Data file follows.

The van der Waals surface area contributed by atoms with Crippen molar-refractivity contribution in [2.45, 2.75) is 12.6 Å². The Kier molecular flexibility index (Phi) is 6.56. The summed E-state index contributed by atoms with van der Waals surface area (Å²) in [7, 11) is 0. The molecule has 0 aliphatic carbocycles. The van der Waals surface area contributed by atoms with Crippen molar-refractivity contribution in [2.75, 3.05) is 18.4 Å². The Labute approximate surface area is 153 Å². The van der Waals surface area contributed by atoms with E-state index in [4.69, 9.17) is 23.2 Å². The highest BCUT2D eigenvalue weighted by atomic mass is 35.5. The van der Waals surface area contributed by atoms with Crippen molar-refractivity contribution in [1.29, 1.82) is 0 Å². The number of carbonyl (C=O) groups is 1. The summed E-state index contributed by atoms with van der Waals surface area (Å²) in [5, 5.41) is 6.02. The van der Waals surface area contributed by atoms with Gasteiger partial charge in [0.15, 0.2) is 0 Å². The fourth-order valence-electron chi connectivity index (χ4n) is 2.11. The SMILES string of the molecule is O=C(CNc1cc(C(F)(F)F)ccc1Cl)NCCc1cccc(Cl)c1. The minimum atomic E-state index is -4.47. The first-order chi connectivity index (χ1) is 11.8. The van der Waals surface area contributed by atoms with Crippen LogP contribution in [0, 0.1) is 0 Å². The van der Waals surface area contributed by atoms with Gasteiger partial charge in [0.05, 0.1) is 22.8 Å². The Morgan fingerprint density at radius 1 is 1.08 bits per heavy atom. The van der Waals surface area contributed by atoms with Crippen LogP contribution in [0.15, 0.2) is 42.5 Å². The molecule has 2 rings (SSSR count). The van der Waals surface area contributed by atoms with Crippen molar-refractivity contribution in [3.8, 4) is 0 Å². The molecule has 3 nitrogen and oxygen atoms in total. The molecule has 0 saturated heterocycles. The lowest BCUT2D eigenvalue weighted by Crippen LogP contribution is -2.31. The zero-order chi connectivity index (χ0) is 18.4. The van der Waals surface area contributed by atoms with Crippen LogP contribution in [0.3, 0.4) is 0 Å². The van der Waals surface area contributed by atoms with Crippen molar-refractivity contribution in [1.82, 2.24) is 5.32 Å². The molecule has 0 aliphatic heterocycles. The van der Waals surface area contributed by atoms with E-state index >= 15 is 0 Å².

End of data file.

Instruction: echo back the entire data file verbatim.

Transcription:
The van der Waals surface area contributed by atoms with Crippen molar-refractivity contribution in [2.45, 2.75) is 12.6 Å². The Kier molecular flexibility index (Phi) is 6.56. The summed E-state index contributed by atoms with van der Waals surface area (Å²) in [7, 11) is 0. The molecule has 0 aliphatic carbocycles. The van der Waals surface area contributed by atoms with Crippen molar-refractivity contribution in [2.75, 3.05) is 18.4 Å². The Labute approximate surface area is 153 Å². The van der Waals surface area contributed by atoms with E-state index in [4.69, 9.17) is 23.2 Å². The highest BCUT2D eigenvalue weighted by atomic mass is 35.5. The van der Waals surface area contributed by atoms with Crippen molar-refractivity contribution in [1.29, 1.82) is 0 Å². The number of carbonyl (C=O) groups is 1. The summed E-state index contributed by atoms with van der Waals surface area (Å²) in [5, 5.41) is 6.02. The van der Waals surface area contributed by atoms with Gasteiger partial charge in [0.15, 0.2) is 0 Å². The fourth-order valence-electron chi connectivity index (χ4n) is 2.11. The SMILES string of the molecule is O=C(CNc1cc(C(F)(F)F)ccc1Cl)NCCc1cccc(Cl)c1. The minimum atomic E-state index is -4.47. The first-order chi connectivity index (χ1) is 11.8. The van der Waals surface area contributed by atoms with Crippen LogP contribution in [0, 0.1) is 0 Å². The van der Waals surface area contributed by atoms with Gasteiger partial charge in [0.05, 0.1) is 22.8 Å². The Morgan fingerprint density at radius 1 is 1.08 bits per heavy atom. The van der Waals surface area contributed by atoms with Crippen LogP contribution in [0.15, 0.2) is 42.5 Å². The molecule has 2 rings (SSSR count). The van der Waals surface area contributed by atoms with Crippen molar-refractivity contribution in [3.8, 4) is 0 Å². The molecule has 3 nitrogen and oxygen atoms in total. The molecule has 0 saturated heterocycles. The lowest BCUT2D eigenvalue weighted by Crippen LogP contribution is -2.31. The zero-order chi connectivity index (χ0) is 18.4. The van der Waals surface area contributed by atoms with Crippen LogP contribution in [0.3, 0.4) is 0 Å². The van der Waals surface area contributed by atoms with Crippen molar-refractivity contribution in [1.82, 2.24) is 5.32 Å². The molecule has 0 aliphatic heterocycles. The van der Waals surface area contributed by atoms with E-state index >= 15 is 0 Å².